The next panel at the Digital Methods conference begins with a panel by Theresa Sauter and me, on the viral distribution of links to the video of Julia Gillard's "misogyny" speech in 2012 as it was posted in full on the ABC News site. Unfortunately the audio recording didn't work out, so below are the slides only - do make sure you click on the links to see the video and the animations of the emerging retweet network.

Revisiting Produsage

After the “Compromised Data” symposium in Toronto I’ve made my way over to Europe, where my first stop is a PhD symposium in Copenhagen where I’ve been invited to present an update on my work on produsage. Here, I’ve revisited the fundamental concept of produsage and made the link to my current work on the uses of social media, especially in a journalistic context. Slides and audio below:

Coverage of Mental Illness in Mainstream News and on Twitter

The next session at "Compromised Data" is the last I'm going to be able to liveblog, as I'll have to go to the airport this afternoon to head to my next destination on this trip (apologies to the presenters in the final session, whose papers I'll miss). We start with Gavin Adamson, whose interest is in the circulation of mental health news on Twitter. Generally, the journalistic coverage of mental illness in Canada and elsewhere is poor: mental illness is covered mainly in the context of (as a reason for) crime and violence; there are few good news stories being covered.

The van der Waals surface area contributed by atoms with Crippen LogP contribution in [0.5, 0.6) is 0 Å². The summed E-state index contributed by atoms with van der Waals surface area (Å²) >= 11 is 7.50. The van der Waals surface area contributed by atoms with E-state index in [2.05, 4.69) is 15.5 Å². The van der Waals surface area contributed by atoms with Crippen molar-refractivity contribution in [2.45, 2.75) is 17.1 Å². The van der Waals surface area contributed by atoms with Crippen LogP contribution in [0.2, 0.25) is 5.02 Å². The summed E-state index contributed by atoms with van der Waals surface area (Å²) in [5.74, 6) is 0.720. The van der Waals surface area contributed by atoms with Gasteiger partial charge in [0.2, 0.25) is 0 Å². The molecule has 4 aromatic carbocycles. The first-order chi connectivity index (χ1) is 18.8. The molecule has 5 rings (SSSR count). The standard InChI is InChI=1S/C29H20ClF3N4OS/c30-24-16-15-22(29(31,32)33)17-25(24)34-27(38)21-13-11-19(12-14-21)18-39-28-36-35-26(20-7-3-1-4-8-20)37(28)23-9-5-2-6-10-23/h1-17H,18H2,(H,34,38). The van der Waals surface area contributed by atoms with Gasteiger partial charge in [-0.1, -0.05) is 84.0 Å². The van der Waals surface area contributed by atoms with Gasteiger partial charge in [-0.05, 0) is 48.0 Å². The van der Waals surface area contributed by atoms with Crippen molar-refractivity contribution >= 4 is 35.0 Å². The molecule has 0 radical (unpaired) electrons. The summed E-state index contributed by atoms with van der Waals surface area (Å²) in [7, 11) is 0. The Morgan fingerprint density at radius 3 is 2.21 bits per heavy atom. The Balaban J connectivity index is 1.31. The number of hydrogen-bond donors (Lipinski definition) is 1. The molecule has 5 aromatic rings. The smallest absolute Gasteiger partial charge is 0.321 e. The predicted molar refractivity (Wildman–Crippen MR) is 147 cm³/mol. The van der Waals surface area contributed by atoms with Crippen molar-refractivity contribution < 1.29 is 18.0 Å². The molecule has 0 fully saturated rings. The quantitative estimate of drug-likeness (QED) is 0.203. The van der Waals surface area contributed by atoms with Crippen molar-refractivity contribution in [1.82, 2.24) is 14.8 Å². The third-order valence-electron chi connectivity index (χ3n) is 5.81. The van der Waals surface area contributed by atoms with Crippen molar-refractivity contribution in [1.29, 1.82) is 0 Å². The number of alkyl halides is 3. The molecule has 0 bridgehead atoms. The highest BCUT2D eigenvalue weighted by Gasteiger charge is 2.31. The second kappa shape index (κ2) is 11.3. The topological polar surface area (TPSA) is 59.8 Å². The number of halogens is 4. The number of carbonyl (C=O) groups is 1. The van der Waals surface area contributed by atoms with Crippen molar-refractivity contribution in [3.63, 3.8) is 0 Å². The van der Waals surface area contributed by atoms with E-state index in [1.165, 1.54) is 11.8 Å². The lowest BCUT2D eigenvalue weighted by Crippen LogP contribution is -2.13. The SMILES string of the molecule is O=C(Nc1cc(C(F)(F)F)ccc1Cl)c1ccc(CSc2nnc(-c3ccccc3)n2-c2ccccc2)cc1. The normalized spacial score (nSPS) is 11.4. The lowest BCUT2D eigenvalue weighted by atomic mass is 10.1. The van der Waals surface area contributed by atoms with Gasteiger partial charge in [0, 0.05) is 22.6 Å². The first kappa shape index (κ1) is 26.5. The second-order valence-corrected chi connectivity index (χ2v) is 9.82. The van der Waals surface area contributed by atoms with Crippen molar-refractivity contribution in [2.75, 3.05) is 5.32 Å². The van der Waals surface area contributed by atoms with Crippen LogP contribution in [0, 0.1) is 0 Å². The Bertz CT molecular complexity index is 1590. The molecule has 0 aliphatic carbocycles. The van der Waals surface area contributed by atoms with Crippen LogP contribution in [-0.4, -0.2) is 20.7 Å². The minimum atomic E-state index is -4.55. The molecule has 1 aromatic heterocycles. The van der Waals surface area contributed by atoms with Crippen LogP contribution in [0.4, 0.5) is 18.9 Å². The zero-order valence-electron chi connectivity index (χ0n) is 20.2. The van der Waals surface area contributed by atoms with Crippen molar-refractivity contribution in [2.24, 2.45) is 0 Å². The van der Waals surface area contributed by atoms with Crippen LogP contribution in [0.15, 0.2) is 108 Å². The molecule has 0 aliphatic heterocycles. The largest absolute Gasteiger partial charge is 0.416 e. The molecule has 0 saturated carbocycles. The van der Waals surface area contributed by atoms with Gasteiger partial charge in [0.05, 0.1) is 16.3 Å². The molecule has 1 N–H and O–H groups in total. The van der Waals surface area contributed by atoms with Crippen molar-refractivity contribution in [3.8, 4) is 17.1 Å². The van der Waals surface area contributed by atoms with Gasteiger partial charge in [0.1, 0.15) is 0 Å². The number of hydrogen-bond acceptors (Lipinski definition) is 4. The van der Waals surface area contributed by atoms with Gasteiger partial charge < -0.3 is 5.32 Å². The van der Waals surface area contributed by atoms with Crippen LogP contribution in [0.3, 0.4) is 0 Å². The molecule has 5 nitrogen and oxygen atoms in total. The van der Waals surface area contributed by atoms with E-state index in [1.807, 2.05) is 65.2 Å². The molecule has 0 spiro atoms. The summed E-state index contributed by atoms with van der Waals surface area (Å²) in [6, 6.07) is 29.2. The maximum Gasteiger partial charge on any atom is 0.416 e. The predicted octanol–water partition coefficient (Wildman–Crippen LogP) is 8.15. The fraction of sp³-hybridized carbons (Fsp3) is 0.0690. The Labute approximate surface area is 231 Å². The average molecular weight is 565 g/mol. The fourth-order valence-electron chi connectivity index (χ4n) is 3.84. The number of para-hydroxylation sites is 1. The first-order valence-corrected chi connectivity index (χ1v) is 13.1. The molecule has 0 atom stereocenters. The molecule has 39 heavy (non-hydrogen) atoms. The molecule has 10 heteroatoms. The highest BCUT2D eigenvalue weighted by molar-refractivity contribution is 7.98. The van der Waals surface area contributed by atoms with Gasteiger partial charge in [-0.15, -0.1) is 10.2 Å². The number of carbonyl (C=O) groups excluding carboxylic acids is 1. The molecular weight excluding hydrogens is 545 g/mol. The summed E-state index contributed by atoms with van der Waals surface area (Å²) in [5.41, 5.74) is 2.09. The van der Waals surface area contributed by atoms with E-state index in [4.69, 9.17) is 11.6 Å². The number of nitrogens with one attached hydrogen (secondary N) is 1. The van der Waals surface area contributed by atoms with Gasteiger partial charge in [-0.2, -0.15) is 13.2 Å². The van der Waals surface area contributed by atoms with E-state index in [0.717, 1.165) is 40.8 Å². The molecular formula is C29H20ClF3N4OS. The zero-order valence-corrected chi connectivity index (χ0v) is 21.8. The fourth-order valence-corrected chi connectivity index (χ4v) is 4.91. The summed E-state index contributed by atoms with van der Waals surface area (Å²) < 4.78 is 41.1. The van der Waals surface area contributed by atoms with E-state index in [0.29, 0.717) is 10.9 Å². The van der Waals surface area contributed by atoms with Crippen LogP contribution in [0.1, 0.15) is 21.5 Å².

Do social media amplify or redress that problem? Gavin took a mixed-methods approach which builds on recent research to show that in five years of news coverage, in some 90% of articles nobody with a lived experience of mental illness was quoted; 75% don't even quote healthcare professionals! opting instead for police or people in the justice system. Other studies have shown an overemphasis on risk-based coverage (discussing escapees with mental illness, etc.), and a reliance on the justice system as a frame for mental illness coverage.